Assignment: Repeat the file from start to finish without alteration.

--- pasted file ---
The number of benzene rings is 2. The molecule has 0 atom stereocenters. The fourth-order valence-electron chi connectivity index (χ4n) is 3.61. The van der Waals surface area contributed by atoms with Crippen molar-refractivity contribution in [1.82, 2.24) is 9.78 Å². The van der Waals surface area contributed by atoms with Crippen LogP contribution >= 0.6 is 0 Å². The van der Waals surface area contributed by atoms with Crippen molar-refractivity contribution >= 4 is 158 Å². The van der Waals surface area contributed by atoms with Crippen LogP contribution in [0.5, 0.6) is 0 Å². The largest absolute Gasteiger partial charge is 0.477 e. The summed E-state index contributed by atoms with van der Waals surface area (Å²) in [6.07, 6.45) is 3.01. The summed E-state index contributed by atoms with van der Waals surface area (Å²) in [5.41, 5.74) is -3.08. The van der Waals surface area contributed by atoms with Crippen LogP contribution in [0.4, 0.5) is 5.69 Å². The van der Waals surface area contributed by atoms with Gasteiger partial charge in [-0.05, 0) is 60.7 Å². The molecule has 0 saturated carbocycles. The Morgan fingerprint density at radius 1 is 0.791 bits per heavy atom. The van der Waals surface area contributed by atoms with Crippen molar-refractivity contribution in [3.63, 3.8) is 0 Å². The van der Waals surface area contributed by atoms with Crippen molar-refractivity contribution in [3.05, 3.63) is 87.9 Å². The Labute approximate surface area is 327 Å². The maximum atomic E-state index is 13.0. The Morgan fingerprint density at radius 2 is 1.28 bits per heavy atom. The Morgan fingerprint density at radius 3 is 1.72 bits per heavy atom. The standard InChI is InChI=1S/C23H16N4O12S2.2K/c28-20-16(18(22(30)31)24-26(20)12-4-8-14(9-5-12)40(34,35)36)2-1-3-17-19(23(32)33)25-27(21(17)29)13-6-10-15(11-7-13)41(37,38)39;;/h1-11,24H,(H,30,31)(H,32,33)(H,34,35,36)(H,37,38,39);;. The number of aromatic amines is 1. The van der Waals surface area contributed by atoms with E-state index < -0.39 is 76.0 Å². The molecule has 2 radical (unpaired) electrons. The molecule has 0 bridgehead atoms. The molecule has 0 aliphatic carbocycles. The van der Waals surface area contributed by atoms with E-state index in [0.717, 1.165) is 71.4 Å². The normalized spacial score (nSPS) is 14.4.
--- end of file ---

The number of benzene rings is 2. The molecule has 0 atom stereocenters. The fourth-order valence-electron chi connectivity index (χ4n) is 3.61. The van der Waals surface area contributed by atoms with Crippen molar-refractivity contribution in [1.82, 2.24) is 9.78 Å². The van der Waals surface area contributed by atoms with Crippen LogP contribution >= 0.6 is 0 Å². The van der Waals surface area contributed by atoms with Crippen molar-refractivity contribution >= 4 is 158 Å². The van der Waals surface area contributed by atoms with Crippen LogP contribution in [0.5, 0.6) is 0 Å². The largest absolute Gasteiger partial charge is 0.477 e. The summed E-state index contributed by atoms with van der Waals surface area (Å²) in [6.07, 6.45) is 3.01. The summed E-state index contributed by atoms with van der Waals surface area (Å²) in [5.41, 5.74) is -3.08. The van der Waals surface area contributed by atoms with Crippen LogP contribution in [0.4, 0.5) is 5.69 Å². The van der Waals surface area contributed by atoms with Gasteiger partial charge in [-0.05, 0) is 60.7 Å². The molecule has 0 saturated carbocycles. The Morgan fingerprint density at radius 1 is 0.791 bits per heavy atom. The van der Waals surface area contributed by atoms with Crippen molar-refractivity contribution in [3.63, 3.8) is 0 Å². The van der Waals surface area contributed by atoms with Crippen molar-refractivity contribution in [3.05, 3.63) is 87.9 Å². The Labute approximate surface area is 327 Å². The maximum atomic E-state index is 13.0. The Morgan fingerprint density at radius 2 is 1.28 bits per heavy atom. The Morgan fingerprint density at radius 3 is 1.72 bits per heavy atom. The standard InChI is InChI=1S/C23H16N4O12S2.2K/c28-20-16(18(22(30)31)24-26(20)12-4-8-14(9-5-12)40(34,35)36)2-1-3-17-19(23(32)33)25-27(21(17)29)13-6-10-15(11-7-13)41(37,38)39;;/h1-11,24H,(H,30,31)(H,32,33)(H,34,35,36)(H,37,38,39);;. The number of aromatic amines is 1. The van der Waals surface area contributed by atoms with E-state index < -0.39 is 76.0 Å². The molecule has 2 radical (unpaired) electrons. The molecule has 0 bridgehead atoms. The molecule has 0 aliphatic carbocycles. The van der Waals surface area contributed by atoms with E-state index in [0.717, 1.165) is 71.4 Å². The normalized spacial score (nSPS) is 14.4.